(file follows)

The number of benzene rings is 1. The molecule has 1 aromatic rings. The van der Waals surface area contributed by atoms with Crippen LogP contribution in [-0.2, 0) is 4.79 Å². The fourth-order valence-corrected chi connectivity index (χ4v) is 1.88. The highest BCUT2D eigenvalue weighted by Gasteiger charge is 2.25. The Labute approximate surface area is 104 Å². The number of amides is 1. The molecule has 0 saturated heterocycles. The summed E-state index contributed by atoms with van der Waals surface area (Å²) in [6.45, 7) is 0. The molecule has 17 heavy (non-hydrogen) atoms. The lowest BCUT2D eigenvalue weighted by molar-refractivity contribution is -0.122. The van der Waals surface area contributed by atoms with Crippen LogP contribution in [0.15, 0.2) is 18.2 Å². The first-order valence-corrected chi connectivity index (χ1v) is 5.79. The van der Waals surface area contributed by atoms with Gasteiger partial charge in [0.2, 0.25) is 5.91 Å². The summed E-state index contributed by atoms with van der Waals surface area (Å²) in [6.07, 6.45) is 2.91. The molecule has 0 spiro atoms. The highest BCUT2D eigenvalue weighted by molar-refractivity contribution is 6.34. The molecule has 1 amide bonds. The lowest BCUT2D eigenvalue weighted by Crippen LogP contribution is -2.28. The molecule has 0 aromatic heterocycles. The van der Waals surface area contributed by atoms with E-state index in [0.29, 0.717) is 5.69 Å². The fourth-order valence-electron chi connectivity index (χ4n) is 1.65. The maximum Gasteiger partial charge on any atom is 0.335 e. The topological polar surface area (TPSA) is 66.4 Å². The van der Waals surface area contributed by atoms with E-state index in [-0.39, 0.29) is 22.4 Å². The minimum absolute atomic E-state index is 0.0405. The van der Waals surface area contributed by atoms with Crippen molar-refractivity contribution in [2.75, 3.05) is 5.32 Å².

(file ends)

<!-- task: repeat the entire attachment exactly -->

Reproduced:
The number of benzene rings is 1. The molecule has 1 aromatic rings. The van der Waals surface area contributed by atoms with Crippen LogP contribution in [-0.2, 0) is 4.79 Å². The fourth-order valence-corrected chi connectivity index (χ4v) is 1.88. The highest BCUT2D eigenvalue weighted by Gasteiger charge is 2.25. The Labute approximate surface area is 104 Å². The number of amides is 1. The molecule has 0 saturated heterocycles. The summed E-state index contributed by atoms with van der Waals surface area (Å²) in [6.45, 7) is 0. The molecule has 17 heavy (non-hydrogen) atoms. The lowest BCUT2D eigenvalue weighted by molar-refractivity contribution is -0.122. The van der Waals surface area contributed by atoms with Crippen LogP contribution in [0.15, 0.2) is 18.2 Å². The first-order valence-corrected chi connectivity index (χ1v) is 5.79. The van der Waals surface area contributed by atoms with Gasteiger partial charge in [0.2, 0.25) is 5.91 Å². The summed E-state index contributed by atoms with van der Waals surface area (Å²) in [6.07, 6.45) is 2.91. The molecule has 0 spiro atoms. The highest BCUT2D eigenvalue weighted by molar-refractivity contribution is 6.34. The molecule has 1 amide bonds. The lowest BCUT2D eigenvalue weighted by Crippen LogP contribution is -2.28. The molecule has 0 aromatic heterocycles. The van der Waals surface area contributed by atoms with E-state index in [0.29, 0.717) is 5.69 Å². The fourth-order valence-electron chi connectivity index (χ4n) is 1.65. The maximum Gasteiger partial charge on any atom is 0.335 e. The topological polar surface area (TPSA) is 66.4 Å². The van der Waals surface area contributed by atoms with E-state index in [-0.39, 0.29) is 22.4 Å². The minimum absolute atomic E-state index is 0.0405. The van der Waals surface area contributed by atoms with Crippen molar-refractivity contribution in [2.75, 3.05) is 5.32 Å².